Vintage has carved quite a market in the UK, and overseas, for its range of knock-offs, replicas, copies – call 'em what you will.
Leading guitar designer Trev Wilkinson has been working with the brand for the past couple of years and we've not only seen the quality and specification rise but Wilkinson has also enlivened the range with, for example, the Icon range of affordable aged replicas.
But with the launch of the Advance series, copy cloning is put on the back burner in favour of some more original designs like this guitar on test here.
The AV2 again exhibits an impressive build quality with neat design references. It's semi-solid and more usually for this type of design the back is chambered from three-piece alder with maple-veneered maple top.
The more exotic figuring puts it into a posher 'boutique' category and again, finishing and binding is of a high standard.
The bolt-on maple neck with the easier-on-the eye Fender-inspired headstock and logos is again impressively shaped with a hint of a 'V' to the shoulders and a tidily fretted dark-brown rosewood board.
The fret slots, at the fingerboard edge, are colour-filled and the neck back is satin – only the head-face is glossed.
Where the neck joins the body there's a contrasting piece of bubinga visible at the neck heel that's actually an extension that passes under the neck pickup.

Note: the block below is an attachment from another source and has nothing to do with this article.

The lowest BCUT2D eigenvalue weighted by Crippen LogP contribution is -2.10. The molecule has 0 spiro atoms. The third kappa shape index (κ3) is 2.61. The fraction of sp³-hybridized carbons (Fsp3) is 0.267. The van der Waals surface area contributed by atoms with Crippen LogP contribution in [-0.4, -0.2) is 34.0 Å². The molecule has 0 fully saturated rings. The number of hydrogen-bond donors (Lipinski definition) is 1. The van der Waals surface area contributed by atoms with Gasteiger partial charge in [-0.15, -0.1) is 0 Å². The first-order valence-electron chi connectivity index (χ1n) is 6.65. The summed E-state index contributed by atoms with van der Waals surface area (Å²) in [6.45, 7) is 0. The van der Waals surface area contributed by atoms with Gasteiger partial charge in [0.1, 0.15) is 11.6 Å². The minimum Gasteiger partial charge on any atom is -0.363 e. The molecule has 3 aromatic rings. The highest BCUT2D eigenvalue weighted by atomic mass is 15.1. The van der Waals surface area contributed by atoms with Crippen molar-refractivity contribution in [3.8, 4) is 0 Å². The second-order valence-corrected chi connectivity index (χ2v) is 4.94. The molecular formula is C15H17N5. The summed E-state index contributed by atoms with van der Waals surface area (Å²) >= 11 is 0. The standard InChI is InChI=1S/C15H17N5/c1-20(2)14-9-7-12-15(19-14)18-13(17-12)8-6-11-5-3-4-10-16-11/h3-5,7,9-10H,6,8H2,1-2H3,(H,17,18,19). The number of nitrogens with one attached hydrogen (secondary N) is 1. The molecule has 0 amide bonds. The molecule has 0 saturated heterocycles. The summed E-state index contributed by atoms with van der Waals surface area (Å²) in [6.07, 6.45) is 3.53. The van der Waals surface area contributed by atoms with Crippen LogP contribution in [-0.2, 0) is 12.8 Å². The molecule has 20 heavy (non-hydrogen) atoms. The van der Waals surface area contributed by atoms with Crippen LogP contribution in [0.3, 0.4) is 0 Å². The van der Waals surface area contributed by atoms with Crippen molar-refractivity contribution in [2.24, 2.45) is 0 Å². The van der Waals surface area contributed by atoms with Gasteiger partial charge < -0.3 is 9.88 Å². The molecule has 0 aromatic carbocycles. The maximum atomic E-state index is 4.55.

It allows firm fixing by the four screws, held in recessed washers not by a neck plate, and means that the last 22nd fret is easily accessible.
For the style the neck protrudes more from the body and played seated it feels like you have a longer 24-fret neck. Mechanically we have no problem but that additional piece of contrasting wood seems add to a design that's already full of stylistic contrast.
The face of the guitar you see looks a little crowed. Along with the small bass-side shoulder cutout we have a tortie three-ply scratchplate contrasting the busy flamed maple top with its subtle 'bursting.
Then there's the single f-hole and easily visible orange label, oh, and the cream binding. The well-placed controls have neatly knurled metal nickel-plated knobs, the dual humbuckers have open-coiled black bobbins – the bridge unit in a black surround, the neck pickup mounted to the scratchplate.
Then there's the black-tipped toggle switch that is cut into the cratchplate. In terms of function it's all fine – it's just aesthetically, it looks a bit of a mishmash.
The thru-strung bridge, however, is very neat, like the back half of a Tele bridge, with three brass saddles each shaped to provide correct intonation.
We have a lightweight feel here and that extended neck takes a little getting used to if you're very familiar with the strapped-on 'hang' of a standard Tele.
With good resonance, played clean, the extreme single-coil sound of the bridge pickup is perhaps a little too light, but the mixed pickups and the neck pickup in these lighter modes sound very good.
At full humbucking we witness an excellent performance – meaty, with a really good playing neck and tremendous upper fret access.
While the looks may say Tele, the sounds don't quite capture that earthy twang but do expand the style into a much more journeyman-style performance. Hard to put down.